LIFE ESIDIMENI INQUEST
Former Gauteng Health MEC Qedani Mahlangu: Moving 2,000 mental health patients was not my decision
‘The decisions, including terminating Life Esidimeni… were done with a competent team and led by people who were the authority. I was probably the only person in the department with no qualification or medical degree,’ Mahlangu told the inquest.
The Life Esidmeni inquest resumed in the Pretoria High Court on Tuesday with the long-awaited testimony of former Gauteng Health MEC Qedani Mahlangu.
The inquest is looking into the 144 deaths that occurred when 2,000 mental healthcare patients were transferred from Life Esidimeni facilities to ill-equipped and unprepared NGO facilities in 2016.
On her first day on the witness stand, Mahlangu told the inquest the decision to transfer the patients was made by the premier’s budget committee, of which she was a member. The committee was led by the then Gauteng premier David Makhura.
“The decisions, including terminating Life Esidimeni and all the other contracts that were terminated that affected patient health care, were done with a competent team and led by people who were the authority. I was probably the only person in the department with no qualification or medical degree,” Mahlangu told the inquest.
On the issue of ill-equipped and unsuitable NGOs acquiring licences from the Gauteng Department of Health (GDoH), Mahlangu said the people she worked with would not issue licenses to NGOs for the purpose of “just wanting to comply and pleasing me. Had I known about that I would have acted decisively.”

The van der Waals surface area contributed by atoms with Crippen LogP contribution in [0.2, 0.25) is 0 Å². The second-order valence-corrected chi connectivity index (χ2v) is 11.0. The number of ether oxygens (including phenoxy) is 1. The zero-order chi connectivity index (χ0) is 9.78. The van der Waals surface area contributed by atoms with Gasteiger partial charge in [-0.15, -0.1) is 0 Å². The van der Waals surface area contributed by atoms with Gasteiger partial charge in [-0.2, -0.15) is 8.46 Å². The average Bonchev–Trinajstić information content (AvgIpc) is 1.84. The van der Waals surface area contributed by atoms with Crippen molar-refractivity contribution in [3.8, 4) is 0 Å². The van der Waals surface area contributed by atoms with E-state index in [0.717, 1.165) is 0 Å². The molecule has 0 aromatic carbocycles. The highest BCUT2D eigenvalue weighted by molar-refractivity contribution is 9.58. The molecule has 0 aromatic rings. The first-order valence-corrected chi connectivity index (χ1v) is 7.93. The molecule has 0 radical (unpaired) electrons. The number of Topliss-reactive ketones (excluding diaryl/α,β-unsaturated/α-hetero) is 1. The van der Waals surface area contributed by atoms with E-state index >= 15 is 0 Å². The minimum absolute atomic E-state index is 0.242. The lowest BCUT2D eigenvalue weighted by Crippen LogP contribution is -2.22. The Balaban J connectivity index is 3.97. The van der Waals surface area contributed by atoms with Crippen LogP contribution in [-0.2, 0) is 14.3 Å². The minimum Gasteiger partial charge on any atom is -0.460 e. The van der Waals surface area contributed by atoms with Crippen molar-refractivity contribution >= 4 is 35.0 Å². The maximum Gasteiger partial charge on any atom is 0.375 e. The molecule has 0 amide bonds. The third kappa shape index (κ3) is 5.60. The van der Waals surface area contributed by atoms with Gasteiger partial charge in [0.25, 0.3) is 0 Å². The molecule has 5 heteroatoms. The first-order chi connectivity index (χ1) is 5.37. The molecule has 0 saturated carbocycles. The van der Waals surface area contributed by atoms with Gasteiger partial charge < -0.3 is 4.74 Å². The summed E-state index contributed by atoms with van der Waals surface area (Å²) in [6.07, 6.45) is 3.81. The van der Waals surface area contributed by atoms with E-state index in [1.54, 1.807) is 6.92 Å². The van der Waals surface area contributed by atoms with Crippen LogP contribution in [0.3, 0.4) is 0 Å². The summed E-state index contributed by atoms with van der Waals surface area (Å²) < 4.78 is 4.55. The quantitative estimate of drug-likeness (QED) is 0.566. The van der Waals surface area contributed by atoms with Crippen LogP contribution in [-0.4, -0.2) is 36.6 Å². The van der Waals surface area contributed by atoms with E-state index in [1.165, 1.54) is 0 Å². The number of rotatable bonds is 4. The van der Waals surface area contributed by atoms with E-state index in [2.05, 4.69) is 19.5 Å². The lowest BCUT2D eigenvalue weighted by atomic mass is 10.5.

She said she played no role in the issuing or approving of licences until she was informed by the Health Ombud, Professor Malegapuru Makgoba, that there was an issue with licensing.
“I was informed by the HoD that [former Gauteng mental health head] Dr [Makgabo] Manamela has been issuing licences to NGOs for the longest of times so I had no reason to doubt that.”
Read more in Daily Maverick: ‘I’m the scapegoat’, says Gauteng health department’s Makgabo Manamela
Mahlangu stressed that she was not a medical doctor and had relied heavily on the expertise of the medically qualified staff in her department.
She conceded that the deinstitutionalisation of mental health patients could have been handled better. However, she said, the “Gauteng provincial Department of Health had started deinstitutionalisation long before I came.”
She said she had told the Gauteng legislature that not all patients would be going to hospitals and “the balance of patients” would be taken to NGOs.
Mahlangu said that when they were informed that it was not feasible to conclude the cancellation of the contract with Life Esidimeni by 30 March 2016, the department gave an extension until 30 June 2016.
Once all the patients had been placed in NGOs, Manamela presented a report to the GDoH to highlight areas that still needed to be attended to.
She said she had encouraged the families of the patients to form a family committee.
“I further encouraged them to give me a call in case the officials were not assisting them or misdirecting them. I further asked them to go to the NGOs and visit the NGOs with the officials, and where they were not pleased with the NGOs I further encouraged them to call me and report [if] their views were not listened to.”
Mahlangu apologised for the deaths of the patients, which she described as “regrettable” and told the inquest that she had been greatly affected by the tragedy and was undergoing therapy to help her deal with it.
The inquest continues. DM/MC